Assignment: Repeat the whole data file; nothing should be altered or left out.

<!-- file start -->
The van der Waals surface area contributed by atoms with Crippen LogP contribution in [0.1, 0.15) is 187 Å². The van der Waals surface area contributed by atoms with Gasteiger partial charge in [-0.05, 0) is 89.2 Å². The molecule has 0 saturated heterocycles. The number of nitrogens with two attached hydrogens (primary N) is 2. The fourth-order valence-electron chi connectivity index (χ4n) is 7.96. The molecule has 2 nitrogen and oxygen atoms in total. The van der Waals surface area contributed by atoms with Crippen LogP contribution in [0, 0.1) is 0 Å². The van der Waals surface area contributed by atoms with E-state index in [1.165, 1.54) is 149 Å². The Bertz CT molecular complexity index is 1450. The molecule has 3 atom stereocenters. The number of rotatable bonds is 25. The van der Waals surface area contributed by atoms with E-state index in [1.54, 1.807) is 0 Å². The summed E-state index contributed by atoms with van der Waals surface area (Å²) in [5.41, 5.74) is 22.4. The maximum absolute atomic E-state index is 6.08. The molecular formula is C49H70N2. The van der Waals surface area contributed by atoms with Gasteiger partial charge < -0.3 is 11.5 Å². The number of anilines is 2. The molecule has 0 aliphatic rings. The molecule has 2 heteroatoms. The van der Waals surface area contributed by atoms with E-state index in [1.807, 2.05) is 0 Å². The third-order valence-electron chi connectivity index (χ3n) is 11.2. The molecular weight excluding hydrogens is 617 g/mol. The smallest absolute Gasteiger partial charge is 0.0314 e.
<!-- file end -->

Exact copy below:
The van der Waals surface area contributed by atoms with Crippen LogP contribution in [0.1, 0.15) is 187 Å². The van der Waals surface area contributed by atoms with Gasteiger partial charge in [-0.05, 0) is 89.2 Å². The molecule has 0 saturated heterocycles. The number of nitrogens with two attached hydrogens (primary N) is 2. The fourth-order valence-electron chi connectivity index (χ4n) is 7.96. The molecule has 2 nitrogen and oxygen atoms in total. The van der Waals surface area contributed by atoms with Crippen LogP contribution in [0, 0.1) is 0 Å². The van der Waals surface area contributed by atoms with E-state index in [1.165, 1.54) is 149 Å². The Bertz CT molecular complexity index is 1450. The molecule has 3 atom stereocenters. The number of rotatable bonds is 25. The van der Waals surface area contributed by atoms with E-state index in [1.54, 1.807) is 0 Å². The summed E-state index contributed by atoms with van der Waals surface area (Å²) in [5.41, 5.74) is 22.4. The maximum absolute atomic E-state index is 6.08. The molecular formula is C49H70N2. The van der Waals surface area contributed by atoms with Gasteiger partial charge < -0.3 is 11.5 Å². The number of anilines is 2. The molecule has 0 aliphatic rings. The molecule has 2 heteroatoms. The van der Waals surface area contributed by atoms with E-state index in [1.807, 2.05) is 0 Å². The third-order valence-electron chi connectivity index (χ3n) is 11.2. The molecular weight excluding hydrogens is 617 g/mol. The smallest absolute Gasteiger partial charge is 0.0314 e.